Older models of educational detachment were not pervasively neutral but actually reinforced certain powers that be. Yet the current emphasis on prophetic advocacy threatens to reject not only tradition as such but also a considerable degree of what passes for inquiry. My colleagues and I need to face the extent of our differences with each other, not just the administration. While our differences do not affect hiring and firing as overtly, they do so covertly—raising fundamental questions of not just what to teach but even what it means to teach.
Technical definitions aside, “prophets” are sometimes necessary. Evil becomes so entrenched that dramatic confrontation is required. But educational institutions are by definition oriented to wisdom rather than prophecy. Earlier, often ill-informed, evangelical activism exacerbated our movement’s contributions to injustice. So an educational community periodically needs prophetic confrontation. Even so, aside from rather clear and direct divine mandates, “prophets” need wisdom. Perhaps understandably, in this case Dr. Hawkins prioritized prophetic confrontation over pedagogical alternatives for addressing our conservative constituency, thus defining the possibility of “reconciliation” on her terms. In likewise making prophecy their pedagogy, at least some faculty members mirrored the administration in leaving untried any longer path of quiet diplomacy. Other vital considerations, such as missiology, became rhetorical pawns in a war rather than guideposts on a genuine quest for insight. Perhaps controversy was inevitable and confrontation essential; but, tragically, the opportunity to educate our constituency and our ability to reason together have diminished substantially.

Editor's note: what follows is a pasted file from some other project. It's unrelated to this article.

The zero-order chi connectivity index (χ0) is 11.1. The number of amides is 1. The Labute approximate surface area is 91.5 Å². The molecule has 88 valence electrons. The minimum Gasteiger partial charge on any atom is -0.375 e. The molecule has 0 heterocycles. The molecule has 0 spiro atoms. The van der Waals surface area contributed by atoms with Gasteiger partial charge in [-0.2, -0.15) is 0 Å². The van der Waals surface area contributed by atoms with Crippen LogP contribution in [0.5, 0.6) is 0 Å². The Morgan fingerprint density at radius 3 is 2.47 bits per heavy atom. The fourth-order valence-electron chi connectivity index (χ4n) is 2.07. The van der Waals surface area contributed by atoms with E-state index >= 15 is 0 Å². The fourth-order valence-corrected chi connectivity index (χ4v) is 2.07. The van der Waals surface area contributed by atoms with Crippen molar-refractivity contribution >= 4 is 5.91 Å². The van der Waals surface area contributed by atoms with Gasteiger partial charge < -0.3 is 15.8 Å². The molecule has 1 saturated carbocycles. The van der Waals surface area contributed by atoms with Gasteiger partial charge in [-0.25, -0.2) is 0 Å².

Two Final Challenges
Will this Wheaton tragedy foster any newfound wisdom? I have tried to indicate how the actions of all parties could involve good faith and fragmentary wisdom despite the tragic outcome. If so, then our primary focus should not be fighting over the assignment of blame but seeking mutual growth in wisdom. All the same, we must be sober about two final aspects of our challenging circumstances.